Child Homelessness in England Highest in 10 Years
As statistics for the first quarter of 2018 come in, some shocking findings around homelessness and in particular child homelessness in the U.K. have come to light.
Street sleeping has been on the increase for seven years in a row, with over 4,750 people now living on our streets, and there seem to be no signs of this trend stopping.
An astounding 123,130 children are now living in temporary accommodation, higher than it’s ever been since 2007 and an increase of almost 80 percent since 2011.
This upward trend is widespread across all age groups, with the number of people classified56xz as homeless over the age of 60 increasing by 40 percent in the past year.
However, of all social groups, single-parent families have been the ones that have been the most disproportionately hit, with rates of homelessness seeing a significant rise within this social group.
As well as absolute homelessness, those that are forced to live in temporary accommodation have also been increasing at a steady rate and has increased by 56 percent since 2010 and now encompasses 79,800 people.
Again households run by single parents are disproportionately affected. While less than 25 percent of U.K. households are run by single parents, they account for 56 percent of those placed in temporary accommodation.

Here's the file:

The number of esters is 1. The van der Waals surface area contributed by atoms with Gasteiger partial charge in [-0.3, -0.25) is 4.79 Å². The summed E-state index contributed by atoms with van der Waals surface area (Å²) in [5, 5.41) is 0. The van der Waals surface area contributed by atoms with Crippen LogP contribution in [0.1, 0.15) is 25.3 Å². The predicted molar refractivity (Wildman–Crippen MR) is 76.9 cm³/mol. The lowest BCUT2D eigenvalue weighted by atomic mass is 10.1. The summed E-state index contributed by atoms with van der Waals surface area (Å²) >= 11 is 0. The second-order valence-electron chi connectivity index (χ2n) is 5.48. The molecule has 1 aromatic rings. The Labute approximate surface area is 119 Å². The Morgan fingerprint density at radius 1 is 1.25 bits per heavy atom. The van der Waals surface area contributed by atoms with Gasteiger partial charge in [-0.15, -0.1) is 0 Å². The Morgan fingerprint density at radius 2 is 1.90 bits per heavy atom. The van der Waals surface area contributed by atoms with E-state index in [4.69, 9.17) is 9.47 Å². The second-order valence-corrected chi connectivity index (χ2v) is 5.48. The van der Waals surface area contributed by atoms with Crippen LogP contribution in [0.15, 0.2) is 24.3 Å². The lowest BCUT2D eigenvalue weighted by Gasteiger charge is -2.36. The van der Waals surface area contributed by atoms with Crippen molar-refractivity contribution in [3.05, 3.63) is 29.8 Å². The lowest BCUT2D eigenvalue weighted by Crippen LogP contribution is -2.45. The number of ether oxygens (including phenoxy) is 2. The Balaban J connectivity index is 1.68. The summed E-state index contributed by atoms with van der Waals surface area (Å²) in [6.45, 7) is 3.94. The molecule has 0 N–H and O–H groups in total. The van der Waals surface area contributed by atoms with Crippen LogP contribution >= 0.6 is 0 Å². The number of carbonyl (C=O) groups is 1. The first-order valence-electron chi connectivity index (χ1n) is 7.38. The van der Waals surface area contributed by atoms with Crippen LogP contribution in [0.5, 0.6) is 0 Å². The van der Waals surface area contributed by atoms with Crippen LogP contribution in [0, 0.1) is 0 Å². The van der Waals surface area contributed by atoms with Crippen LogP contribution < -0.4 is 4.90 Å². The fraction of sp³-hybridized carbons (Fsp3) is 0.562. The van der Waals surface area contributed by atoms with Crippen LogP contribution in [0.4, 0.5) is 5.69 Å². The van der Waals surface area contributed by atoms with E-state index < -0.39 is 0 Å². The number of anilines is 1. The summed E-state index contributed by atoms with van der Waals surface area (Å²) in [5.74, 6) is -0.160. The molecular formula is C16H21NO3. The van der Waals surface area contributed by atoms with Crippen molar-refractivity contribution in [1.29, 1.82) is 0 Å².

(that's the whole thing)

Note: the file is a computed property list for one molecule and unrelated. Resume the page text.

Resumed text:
So what has caused this steady and ongoing increase?
Campaigners argue that it is a combination of government welfare cuts, a lack of affordable housing and the problem of rising rents that has forced so many people to have no other option other than being put into temporary housing by the state.
Polly Neate, the chief executive of the homelessness charity Shelter, said: “It’s clear that our country is in the firm grip of a housing crisis as these figures starkly show, with older people and single parents both bearing the brunt.”
“Something as simple as a family breakdown can push older people from a shared family home into private renting, yet huge rents and unforgiving welfare cuts mean they lose their homes.”
The Ministry of Housing, Communities and Local Government released research findings that showed that there were three specific life events that were most likely to predate homelessness.
These were, relatives or friends no longer being able to provide them with accommodation, relationships with violent partners breaking apart or the end of a short lease tenancy.
Jon Sparkes, the chief executive of Crisis, said, “While we welcome steps the government has taken around preventing homelessness, today’s figures are a stark reminder that there are still far too many people who are homeless and stuck in temporary accommodation or being placed in sub-standard and sometimes dangerous B&Bs.
“Every day we see first-hand the effects of long stays in these types of accommodation; people can become isolated, with little access to vital support services, in poor conditions with nowhere to wash clothes or cook … we’re calling on the government to take swift action to tackle the problem and fix it once and for all.”